“A more likely scenario would be a relocation of an existing franchise,” says Ken Morrow, a Kansas Citian who played on the 1980 Olympic hockey team and won four Stanley Cups with the New York Islanders.
The NBA is rumored to be looking at expanding back into Seattle and one other city, possibly Vegas.
Of course, there are several factors which have to all come together before either league would consider returning to Kansas City.
One is fan enthusiasm. McGannon points to an exhibition NHL 21 brought to KC last October between the Chicago Blackhawks and St. Louis Blues that sold out Cable Dahmer Arena in six hours. An exhibition between the Los Angeles Kings and Pittsburgh Penguins sold out 15,400 seats at the Sprint Center in 2011. Every March, the downtown arena sells out for the Big 12 Conference Basketball Tournament, showing Kansas Citians appetite for high-level hoops.
City government also appears enthusiastic, as was shown when KC Mayor Quinton Lucas outwardly lobbied for the Toronto Raptors to play their home games at T-Mobile during the COVID-19 pandemic.
Then, there’s find an owner or ownership group willing and financially capable of bankrolling a major-league franchise. The NHL’s franchise fee for the Kracken last year was in the area of $750 million. Sutton believes an NBA expansion team today could expect to pay between $2.5 and $5 billion. And that’s before ever paying a player.
McGannon is encouraged by the fact Lamar Hunt, Jr. owns the Mavericks, Kansas City’s minor-league team that plays in the ECHL and is an affiliate of the Calgary Flames. He’s a member of the Hunt family, which owns the Chiefs and other major-league sports entities.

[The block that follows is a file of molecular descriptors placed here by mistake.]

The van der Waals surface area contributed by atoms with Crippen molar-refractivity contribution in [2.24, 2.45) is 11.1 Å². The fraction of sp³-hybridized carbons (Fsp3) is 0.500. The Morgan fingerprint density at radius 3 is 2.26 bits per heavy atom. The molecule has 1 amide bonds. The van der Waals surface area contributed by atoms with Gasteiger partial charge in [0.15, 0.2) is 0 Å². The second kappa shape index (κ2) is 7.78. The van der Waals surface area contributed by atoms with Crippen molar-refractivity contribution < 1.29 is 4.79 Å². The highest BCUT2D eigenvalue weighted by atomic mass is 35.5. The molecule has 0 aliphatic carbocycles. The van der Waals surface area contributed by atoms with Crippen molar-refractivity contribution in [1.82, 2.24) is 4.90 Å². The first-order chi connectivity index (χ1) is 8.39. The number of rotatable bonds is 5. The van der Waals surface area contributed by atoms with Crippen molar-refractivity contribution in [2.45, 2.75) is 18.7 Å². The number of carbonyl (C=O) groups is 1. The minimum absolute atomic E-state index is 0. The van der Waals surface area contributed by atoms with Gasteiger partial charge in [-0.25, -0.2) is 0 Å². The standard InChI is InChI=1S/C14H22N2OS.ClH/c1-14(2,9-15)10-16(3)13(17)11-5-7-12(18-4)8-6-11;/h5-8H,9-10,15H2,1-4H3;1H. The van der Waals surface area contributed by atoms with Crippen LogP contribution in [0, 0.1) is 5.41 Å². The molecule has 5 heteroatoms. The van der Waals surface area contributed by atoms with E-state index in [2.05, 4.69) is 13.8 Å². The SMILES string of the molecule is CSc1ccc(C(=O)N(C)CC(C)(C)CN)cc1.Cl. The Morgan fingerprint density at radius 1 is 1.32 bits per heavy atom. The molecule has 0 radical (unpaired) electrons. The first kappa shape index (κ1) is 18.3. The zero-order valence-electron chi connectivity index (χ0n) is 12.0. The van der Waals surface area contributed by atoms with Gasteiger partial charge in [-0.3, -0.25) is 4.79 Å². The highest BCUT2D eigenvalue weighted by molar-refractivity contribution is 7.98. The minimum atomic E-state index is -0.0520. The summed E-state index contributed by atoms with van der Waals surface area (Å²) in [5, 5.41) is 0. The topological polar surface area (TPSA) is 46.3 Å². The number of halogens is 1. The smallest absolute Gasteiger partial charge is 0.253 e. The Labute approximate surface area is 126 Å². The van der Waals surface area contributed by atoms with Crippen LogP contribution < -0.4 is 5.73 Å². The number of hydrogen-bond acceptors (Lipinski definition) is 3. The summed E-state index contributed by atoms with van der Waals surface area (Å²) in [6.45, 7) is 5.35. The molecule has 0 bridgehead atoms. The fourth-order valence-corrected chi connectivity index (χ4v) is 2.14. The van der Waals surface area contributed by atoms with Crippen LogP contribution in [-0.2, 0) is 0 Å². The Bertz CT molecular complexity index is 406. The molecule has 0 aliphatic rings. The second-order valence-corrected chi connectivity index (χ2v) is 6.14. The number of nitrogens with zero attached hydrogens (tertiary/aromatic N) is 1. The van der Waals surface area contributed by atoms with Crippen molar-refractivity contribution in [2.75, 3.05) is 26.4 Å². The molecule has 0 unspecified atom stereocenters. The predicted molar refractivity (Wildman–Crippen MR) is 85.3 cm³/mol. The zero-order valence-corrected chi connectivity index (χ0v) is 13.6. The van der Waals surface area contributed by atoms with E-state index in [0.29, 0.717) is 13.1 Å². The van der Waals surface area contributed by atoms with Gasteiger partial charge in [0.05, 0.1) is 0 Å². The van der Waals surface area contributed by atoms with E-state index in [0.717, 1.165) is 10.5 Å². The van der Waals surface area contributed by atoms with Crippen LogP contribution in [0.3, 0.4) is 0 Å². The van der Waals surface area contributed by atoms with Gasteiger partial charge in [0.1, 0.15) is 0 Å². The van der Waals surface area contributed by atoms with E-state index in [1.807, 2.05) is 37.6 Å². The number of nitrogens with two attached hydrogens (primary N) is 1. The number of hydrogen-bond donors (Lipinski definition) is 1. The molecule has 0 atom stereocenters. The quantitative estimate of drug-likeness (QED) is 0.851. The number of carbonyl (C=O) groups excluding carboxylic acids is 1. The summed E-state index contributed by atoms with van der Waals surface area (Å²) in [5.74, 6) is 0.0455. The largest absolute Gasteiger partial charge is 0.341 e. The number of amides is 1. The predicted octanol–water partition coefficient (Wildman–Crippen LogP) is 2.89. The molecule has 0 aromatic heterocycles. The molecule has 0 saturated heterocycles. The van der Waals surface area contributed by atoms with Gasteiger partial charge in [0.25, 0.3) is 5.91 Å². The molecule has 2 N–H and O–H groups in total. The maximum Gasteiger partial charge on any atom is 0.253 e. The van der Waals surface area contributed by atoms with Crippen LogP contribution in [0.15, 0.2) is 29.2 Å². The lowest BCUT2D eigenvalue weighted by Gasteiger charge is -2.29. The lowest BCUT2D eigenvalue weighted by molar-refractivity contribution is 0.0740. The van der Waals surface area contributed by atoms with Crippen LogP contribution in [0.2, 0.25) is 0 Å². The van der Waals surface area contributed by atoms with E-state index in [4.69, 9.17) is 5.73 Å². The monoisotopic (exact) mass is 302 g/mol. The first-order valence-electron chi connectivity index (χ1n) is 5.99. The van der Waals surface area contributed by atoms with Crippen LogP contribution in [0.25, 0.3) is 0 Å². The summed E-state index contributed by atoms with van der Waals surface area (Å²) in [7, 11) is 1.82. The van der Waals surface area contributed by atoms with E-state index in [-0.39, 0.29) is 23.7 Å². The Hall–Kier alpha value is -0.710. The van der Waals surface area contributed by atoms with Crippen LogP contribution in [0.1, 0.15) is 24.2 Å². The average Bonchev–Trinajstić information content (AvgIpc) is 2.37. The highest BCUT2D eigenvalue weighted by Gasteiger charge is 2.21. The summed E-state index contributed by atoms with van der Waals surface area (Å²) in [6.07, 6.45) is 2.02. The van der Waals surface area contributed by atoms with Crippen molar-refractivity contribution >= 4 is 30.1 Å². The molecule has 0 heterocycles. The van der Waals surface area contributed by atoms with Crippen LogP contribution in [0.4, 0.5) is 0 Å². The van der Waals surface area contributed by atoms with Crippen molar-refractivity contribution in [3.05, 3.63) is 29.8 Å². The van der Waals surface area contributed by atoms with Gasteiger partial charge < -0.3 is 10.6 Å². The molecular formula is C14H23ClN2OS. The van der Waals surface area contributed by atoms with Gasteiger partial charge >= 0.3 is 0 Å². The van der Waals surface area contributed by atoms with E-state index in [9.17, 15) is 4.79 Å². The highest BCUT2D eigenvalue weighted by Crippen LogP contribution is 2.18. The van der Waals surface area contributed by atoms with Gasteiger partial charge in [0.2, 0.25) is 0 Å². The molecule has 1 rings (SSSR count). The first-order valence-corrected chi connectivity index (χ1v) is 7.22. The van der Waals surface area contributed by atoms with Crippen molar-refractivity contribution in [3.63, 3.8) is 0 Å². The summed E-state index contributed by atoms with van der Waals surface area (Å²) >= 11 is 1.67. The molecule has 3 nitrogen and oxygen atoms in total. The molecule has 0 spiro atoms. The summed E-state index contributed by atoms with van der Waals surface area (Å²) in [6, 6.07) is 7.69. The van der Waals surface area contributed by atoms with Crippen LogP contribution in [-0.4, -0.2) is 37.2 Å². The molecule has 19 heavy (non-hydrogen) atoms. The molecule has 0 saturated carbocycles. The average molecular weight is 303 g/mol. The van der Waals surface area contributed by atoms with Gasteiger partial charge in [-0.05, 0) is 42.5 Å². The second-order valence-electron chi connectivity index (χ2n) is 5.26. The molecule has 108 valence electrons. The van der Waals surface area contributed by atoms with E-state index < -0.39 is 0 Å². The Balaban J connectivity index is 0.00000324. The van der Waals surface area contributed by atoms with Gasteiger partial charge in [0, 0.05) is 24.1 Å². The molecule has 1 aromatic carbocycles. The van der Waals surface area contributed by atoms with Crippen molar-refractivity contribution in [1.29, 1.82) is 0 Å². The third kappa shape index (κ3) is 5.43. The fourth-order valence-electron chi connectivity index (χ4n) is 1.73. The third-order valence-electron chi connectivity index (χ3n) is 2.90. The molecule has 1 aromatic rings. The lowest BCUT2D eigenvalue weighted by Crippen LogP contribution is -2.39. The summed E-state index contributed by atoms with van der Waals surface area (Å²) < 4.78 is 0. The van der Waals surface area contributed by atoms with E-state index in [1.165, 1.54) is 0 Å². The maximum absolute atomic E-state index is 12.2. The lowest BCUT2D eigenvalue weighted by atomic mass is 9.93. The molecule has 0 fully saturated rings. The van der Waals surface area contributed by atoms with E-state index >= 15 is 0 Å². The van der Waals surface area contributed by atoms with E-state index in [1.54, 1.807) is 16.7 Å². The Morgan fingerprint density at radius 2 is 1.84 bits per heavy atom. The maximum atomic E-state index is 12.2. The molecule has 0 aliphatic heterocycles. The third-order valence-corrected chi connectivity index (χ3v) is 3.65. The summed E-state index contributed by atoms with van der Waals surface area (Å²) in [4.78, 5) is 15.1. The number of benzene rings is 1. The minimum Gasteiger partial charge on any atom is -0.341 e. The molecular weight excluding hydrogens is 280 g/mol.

“The encouraging thing is to have a well-established sports family owning a hockey team in town,” McGannon says.
Sutton believes there are local possibilities for an NBA ownership group as well, including a certain Chiefs quarterback with a big bank account who is on the record as being a big fan of the league.
“Kansas City is a humble town that has some quiet money,” Sutton says. “If they know the NBA wants to come here, they’d want to get involved.”
‘‘ The encouraging thing is to have a well-established sports family owning a hockey team in town,” – Paul McGannon
A third factor is a suitable venue, and the city appears to have that covered. While it’s true the T-Mobile Center now is 15 years old, McGannon and Sutton agree it more than meets standards of the leagues.
“If you compare T-Mobile to the rest of the NBA, it’s better than the majority of arenas,” Sutton says.
A stated belief over the years has been that the arena has done so well with concerts and other stand-alone events that there’s been limited interest in attaining a full-time tenant. But, according to T-Mobile Center spokesperson Shani Tate Ross, the facility is welcome to any opportunities.
“We’re welcome to anything that might come our way,” she says. “We operate the building at the pleasure of the city and are fully behind whatever’s in the city’s best interests.”
As far as Sutton is concerned, the city has a golden opportunity to realize a long-held dream without abandoning a perfectly good major-league sports facility and building a new one downtown.
“There’s always talk about developing a baseball stadium for the Royals downtown,” he says. “But the fact is, we already have a pro sports venue right downtown. We just need a team to put in it.”